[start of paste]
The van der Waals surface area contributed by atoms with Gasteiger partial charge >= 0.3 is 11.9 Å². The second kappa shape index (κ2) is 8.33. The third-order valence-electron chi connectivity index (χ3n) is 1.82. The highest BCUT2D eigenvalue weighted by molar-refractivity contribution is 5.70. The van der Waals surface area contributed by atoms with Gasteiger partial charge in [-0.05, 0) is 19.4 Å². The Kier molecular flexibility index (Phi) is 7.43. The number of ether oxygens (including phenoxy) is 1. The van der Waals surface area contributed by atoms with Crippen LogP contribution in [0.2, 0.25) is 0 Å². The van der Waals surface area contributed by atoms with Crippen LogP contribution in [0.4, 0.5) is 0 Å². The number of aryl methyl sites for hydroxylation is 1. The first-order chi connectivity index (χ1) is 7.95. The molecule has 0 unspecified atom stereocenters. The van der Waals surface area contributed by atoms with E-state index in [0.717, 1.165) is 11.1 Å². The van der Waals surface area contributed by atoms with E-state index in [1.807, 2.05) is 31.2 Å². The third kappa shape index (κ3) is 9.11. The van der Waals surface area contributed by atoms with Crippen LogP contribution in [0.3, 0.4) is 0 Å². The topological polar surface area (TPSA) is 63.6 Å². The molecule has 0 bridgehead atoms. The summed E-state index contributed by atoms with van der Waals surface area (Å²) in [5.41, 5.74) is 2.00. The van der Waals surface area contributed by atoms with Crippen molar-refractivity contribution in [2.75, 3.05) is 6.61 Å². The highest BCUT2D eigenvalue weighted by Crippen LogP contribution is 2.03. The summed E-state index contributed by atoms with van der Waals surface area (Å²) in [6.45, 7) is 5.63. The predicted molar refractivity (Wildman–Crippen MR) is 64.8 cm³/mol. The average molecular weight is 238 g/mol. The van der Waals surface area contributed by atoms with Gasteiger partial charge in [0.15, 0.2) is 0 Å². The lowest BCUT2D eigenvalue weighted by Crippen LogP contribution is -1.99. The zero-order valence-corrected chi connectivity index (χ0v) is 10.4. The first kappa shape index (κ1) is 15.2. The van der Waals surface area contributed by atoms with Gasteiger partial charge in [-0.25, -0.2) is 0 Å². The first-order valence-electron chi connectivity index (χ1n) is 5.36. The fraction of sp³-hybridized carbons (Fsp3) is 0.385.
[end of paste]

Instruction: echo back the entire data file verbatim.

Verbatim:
The van der Waals surface area contributed by atoms with Gasteiger partial charge >= 0.3 is 11.9 Å². The second kappa shape index (κ2) is 8.33. The third-order valence-electron chi connectivity index (χ3n) is 1.82. The highest BCUT2D eigenvalue weighted by molar-refractivity contribution is 5.70. The van der Waals surface area contributed by atoms with Gasteiger partial charge in [-0.05, 0) is 19.4 Å². The Kier molecular flexibility index (Phi) is 7.43. The number of ether oxygens (including phenoxy) is 1. The van der Waals surface area contributed by atoms with Crippen LogP contribution in [0.2, 0.25) is 0 Å². The van der Waals surface area contributed by atoms with Crippen LogP contribution in [0.4, 0.5) is 0 Å². The number of aryl methyl sites for hydroxylation is 1. The first-order chi connectivity index (χ1) is 7.95. The molecule has 0 unspecified atom stereocenters. The van der Waals surface area contributed by atoms with E-state index in [0.717, 1.165) is 11.1 Å². The van der Waals surface area contributed by atoms with E-state index in [1.807, 2.05) is 31.2 Å². The third kappa shape index (κ3) is 9.11. The van der Waals surface area contributed by atoms with Crippen LogP contribution in [0.3, 0.4) is 0 Å². The topological polar surface area (TPSA) is 63.6 Å². The molecule has 0 bridgehead atoms. The summed E-state index contributed by atoms with van der Waals surface area (Å²) in [5.41, 5.74) is 2.00. The van der Waals surface area contributed by atoms with Crippen molar-refractivity contribution in [2.75, 3.05) is 6.61 Å². The highest BCUT2D eigenvalue weighted by Crippen LogP contribution is 2.03. The summed E-state index contributed by atoms with van der Waals surface area (Å²) in [6.45, 7) is 5.63. The predicted molar refractivity (Wildman–Crippen MR) is 64.8 cm³/mol. The average molecular weight is 238 g/mol. The van der Waals surface area contributed by atoms with Gasteiger partial charge in [0.15, 0.2) is 0 Å². The lowest BCUT2D eigenvalue weighted by Crippen LogP contribution is -1.99. The zero-order valence-corrected chi connectivity index (χ0v) is 10.4. The first kappa shape index (κ1) is 15.2. The van der Waals surface area contributed by atoms with Gasteiger partial charge in [-0.25, -0.2) is 0 Å². The first-order valence-electron chi connectivity index (χ1n) is 5.36. The fraction of sp³-hybridized carbons (Fsp3) is 0.385.